A team of budding computer engineers and software developers from the Technological Institute of the Philippines (T.I.P.) who worked on a solution for measuring open science emerged among the Top 35 Global Finalists in the recently concluded 2022 NASA Space Apps Challenge.
Open science seeks to broaden public access to a number of scientific studies and statistics being published on the internet through user-friendly information and communication related technologies for the benefit of society.
T.I.P.’s Team Loominaries, composed of junior college students Neal Barton James Matira, Jeremy Reuel Cesista, Carlo Dominique Tolin, and Jomari Dungque, proposed a web application called “RE:SCORE” that guides people in sifting through thousands of scientific research available online.
“‘RE:SCORE’ is an app that aims to give a credibility score towards open science materials for people to see their relevance as well as the actual validity and reliability of the research in accordance with its existing metrics,” said Matira, the team leader.
The app was designed to measure the reproducibility index of a particular study by gauging peer evaluations, expert reviews, public reactions, and opinions toward it through sentiment analysis.
Cesista, who served as backend developer in the project, said they tried to incorporate carefully programmed algorithms into the app to ensure that it would yield trustworthy results when users key-in the digital object identifier (DOI) of the research in question.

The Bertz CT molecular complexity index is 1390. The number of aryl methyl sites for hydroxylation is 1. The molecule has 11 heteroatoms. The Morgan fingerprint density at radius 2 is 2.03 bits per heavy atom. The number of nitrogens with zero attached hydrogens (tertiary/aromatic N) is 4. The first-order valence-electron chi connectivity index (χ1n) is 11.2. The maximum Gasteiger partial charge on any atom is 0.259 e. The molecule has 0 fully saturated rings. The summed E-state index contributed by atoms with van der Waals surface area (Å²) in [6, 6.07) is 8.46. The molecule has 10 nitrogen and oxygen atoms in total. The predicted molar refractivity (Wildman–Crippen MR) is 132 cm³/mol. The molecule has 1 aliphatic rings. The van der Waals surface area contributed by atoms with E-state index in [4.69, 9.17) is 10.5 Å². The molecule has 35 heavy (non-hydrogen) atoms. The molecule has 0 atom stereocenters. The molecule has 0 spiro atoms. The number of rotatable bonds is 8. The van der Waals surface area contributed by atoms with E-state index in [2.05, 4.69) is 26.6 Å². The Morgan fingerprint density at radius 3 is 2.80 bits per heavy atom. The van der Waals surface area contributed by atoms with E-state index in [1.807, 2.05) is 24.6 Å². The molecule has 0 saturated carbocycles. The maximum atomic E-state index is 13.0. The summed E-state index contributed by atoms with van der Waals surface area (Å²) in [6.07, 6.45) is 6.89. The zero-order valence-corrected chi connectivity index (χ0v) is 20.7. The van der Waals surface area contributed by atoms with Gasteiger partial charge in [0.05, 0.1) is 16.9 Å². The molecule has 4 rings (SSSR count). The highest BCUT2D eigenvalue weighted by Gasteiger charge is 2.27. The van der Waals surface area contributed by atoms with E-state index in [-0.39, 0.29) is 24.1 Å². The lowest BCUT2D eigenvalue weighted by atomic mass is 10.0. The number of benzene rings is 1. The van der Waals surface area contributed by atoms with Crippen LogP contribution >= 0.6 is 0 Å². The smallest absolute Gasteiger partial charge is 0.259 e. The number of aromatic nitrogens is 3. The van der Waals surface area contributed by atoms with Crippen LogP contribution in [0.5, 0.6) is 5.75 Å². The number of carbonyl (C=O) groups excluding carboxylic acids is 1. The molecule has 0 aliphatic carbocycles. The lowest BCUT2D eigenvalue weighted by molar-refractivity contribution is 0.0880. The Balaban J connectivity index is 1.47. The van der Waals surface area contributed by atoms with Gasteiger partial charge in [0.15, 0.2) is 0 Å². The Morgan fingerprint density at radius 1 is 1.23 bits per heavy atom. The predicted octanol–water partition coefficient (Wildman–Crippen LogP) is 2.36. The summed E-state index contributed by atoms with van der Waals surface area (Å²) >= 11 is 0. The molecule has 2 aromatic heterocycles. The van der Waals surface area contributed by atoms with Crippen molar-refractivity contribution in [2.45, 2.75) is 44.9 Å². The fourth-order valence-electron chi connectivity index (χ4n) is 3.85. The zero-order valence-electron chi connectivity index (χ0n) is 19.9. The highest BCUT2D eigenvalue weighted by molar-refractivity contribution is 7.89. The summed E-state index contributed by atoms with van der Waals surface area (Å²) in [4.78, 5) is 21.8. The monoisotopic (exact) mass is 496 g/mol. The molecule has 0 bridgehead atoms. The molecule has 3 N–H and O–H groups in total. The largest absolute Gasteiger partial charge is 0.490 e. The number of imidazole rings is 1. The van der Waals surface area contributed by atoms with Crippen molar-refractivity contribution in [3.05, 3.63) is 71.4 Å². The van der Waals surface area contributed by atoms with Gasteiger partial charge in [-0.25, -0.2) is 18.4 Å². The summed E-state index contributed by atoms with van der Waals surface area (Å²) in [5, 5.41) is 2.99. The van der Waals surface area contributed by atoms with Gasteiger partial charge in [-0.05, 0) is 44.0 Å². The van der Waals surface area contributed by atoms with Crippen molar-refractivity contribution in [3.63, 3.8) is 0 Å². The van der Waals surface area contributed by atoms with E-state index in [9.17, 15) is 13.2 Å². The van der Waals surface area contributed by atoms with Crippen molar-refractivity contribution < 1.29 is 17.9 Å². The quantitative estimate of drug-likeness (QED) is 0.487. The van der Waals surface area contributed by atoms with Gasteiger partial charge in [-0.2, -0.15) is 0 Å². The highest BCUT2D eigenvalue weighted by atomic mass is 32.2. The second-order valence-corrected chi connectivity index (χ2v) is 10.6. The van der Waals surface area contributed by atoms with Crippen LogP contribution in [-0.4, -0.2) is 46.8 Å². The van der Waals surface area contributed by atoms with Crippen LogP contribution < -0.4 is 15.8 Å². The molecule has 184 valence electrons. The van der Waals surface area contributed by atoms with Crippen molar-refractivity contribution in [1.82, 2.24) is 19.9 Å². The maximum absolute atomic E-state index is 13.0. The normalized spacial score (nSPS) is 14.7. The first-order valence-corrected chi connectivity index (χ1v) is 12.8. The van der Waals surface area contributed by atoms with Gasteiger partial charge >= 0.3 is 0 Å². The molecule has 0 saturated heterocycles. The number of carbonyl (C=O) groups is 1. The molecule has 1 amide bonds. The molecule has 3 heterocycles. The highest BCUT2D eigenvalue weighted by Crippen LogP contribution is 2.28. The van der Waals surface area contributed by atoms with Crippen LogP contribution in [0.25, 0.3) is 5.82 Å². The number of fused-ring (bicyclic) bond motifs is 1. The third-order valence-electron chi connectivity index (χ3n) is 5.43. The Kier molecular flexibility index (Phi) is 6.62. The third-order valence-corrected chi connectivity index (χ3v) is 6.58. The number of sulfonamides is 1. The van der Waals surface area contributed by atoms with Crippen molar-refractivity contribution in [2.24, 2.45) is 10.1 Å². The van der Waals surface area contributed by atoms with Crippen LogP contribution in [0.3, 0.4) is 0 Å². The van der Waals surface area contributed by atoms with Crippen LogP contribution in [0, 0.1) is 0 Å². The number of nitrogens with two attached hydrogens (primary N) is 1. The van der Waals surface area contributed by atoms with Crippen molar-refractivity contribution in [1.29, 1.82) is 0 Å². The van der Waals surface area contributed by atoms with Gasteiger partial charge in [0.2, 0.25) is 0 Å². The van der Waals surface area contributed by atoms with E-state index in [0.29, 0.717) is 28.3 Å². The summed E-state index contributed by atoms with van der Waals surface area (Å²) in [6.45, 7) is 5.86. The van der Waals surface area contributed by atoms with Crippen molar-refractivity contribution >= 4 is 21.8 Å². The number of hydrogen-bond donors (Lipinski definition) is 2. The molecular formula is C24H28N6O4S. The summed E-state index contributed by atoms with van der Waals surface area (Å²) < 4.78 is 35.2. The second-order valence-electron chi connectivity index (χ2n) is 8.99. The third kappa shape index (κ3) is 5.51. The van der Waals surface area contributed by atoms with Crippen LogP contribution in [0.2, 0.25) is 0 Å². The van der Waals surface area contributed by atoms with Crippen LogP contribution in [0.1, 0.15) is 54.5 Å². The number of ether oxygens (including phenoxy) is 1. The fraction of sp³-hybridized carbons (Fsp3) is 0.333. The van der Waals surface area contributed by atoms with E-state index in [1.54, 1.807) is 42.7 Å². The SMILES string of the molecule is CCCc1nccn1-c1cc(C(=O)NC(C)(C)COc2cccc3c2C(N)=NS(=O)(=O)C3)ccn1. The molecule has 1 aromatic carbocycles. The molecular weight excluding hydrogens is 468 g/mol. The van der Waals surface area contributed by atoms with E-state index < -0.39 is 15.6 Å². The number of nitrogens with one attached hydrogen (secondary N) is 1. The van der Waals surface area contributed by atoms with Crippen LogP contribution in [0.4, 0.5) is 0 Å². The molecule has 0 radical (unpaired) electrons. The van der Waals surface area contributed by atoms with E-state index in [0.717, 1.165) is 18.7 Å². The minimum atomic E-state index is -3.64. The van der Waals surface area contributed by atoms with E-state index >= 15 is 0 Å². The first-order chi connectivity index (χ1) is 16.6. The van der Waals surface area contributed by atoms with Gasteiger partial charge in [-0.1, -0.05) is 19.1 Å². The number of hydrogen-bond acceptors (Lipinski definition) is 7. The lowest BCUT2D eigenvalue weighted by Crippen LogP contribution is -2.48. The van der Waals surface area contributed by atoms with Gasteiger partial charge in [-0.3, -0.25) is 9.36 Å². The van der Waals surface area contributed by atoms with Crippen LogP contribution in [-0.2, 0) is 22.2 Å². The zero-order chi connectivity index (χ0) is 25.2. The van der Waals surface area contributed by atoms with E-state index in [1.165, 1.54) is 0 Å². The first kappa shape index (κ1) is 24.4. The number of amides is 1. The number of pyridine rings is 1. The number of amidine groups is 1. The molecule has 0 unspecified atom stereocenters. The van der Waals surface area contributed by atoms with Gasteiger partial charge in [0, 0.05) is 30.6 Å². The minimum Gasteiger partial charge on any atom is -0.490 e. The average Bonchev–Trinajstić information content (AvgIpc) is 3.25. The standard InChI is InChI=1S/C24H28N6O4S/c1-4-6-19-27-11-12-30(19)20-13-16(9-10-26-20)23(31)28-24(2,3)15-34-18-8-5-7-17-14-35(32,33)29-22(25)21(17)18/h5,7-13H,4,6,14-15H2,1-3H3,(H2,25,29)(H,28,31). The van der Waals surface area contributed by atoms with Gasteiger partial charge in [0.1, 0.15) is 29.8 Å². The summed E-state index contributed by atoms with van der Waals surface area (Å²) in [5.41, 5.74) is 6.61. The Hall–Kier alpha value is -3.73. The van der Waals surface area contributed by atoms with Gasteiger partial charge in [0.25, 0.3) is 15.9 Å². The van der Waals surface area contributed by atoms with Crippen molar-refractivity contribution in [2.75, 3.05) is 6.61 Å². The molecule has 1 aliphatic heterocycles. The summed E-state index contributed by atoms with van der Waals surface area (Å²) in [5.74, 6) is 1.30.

“We took into account the reviews of random people on social media, as well as those of the experts, and included other metrics such as the number of citations this research had in other research to determine which has the best score,” he said.
“Our project is still a work in progress but it has potential. I just hope that it will go beyond open space applications and can be used in other fields,” said team member Dungque, a chemical engineering major from T.I.P. Manila.
Meanwhile, another team called T.I.P. Warriors also participated in the 2022 NASA Space Apps Challenge and made it to the list of Global Nominees. It won the Local People’s Choice citation in the Manila event of the global hackathon.
T.I.P. Warriors engaged in the “Learning Through the Looking Glass” challenge and created a relatively simple game called “Telescope Hunter,” featuring NASA’s James Webb Space Telescope (JWST) that encouraged more people to know about it.
Team leader Jerico delos Reyes worked with his fellow junior computer engineering students–Andrea Faith Alimorong, Christian Ainsley del Rosario, Zherish Galvin Mayordo, and Jesriel John Sarambao–in developing the app that allows players to hunt parts of the JWST.
“What I learned in this competition is that trying is better than failure because, to be honest, we were not sure if we would succeed… This is our first time joining this kind of competition and we were glad and proud of ourselves that (our efforts) were acknowledged,” Delos Reyes said.
The International Space Apps Challenge is an annual global hackathon organized by the US-based National Aeronautics and Space Administration (NASA) through its Earth Science Division in collaboration with other partner firms.
The 2022 NASA Space Apps Challenge took place from October 1 and 2 with the theme “Make SPACE.” According to its website, it reached a record-breaking 31,561 registered participants from 162 countries last year, making it the largest Space Apps Challenge to date.
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